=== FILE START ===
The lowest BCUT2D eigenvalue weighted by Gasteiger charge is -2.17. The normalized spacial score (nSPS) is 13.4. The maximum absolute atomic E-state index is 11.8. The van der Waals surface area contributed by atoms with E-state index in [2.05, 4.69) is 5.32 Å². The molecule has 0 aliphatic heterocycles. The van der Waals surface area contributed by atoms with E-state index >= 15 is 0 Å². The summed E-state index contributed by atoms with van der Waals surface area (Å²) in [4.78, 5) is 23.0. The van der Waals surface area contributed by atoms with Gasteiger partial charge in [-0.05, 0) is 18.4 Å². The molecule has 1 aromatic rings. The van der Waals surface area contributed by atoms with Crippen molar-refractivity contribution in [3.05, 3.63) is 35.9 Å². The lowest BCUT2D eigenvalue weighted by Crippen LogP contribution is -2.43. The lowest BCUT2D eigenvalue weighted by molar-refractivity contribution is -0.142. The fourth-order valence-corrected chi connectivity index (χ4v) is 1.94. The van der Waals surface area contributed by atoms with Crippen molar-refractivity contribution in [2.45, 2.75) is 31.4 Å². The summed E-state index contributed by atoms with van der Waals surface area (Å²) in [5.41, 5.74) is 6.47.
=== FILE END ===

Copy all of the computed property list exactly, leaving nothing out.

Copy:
The lowest BCUT2D eigenvalue weighted by Gasteiger charge is -2.17. The normalized spacial score (nSPS) is 13.4. The maximum absolute atomic E-state index is 11.8. The van der Waals surface area contributed by atoms with E-state index in [2.05, 4.69) is 5.32 Å². The molecule has 0 aliphatic heterocycles. The van der Waals surface area contributed by atoms with E-state index >= 15 is 0 Å². The summed E-state index contributed by atoms with van der Waals surface area (Å²) in [4.78, 5) is 23.0. The van der Waals surface area contributed by atoms with Gasteiger partial charge in [-0.05, 0) is 18.4 Å². The molecule has 1 aromatic rings. The van der Waals surface area contributed by atoms with Crippen molar-refractivity contribution in [3.05, 3.63) is 35.9 Å². The lowest BCUT2D eigenvalue weighted by Crippen LogP contribution is -2.43. The lowest BCUT2D eigenvalue weighted by molar-refractivity contribution is -0.142. The fourth-order valence-corrected chi connectivity index (χ4v) is 1.94. The van der Waals surface area contributed by atoms with Crippen molar-refractivity contribution in [2.45, 2.75) is 31.4 Å². The summed E-state index contributed by atoms with van der Waals surface area (Å²) in [5.41, 5.74) is 6.47.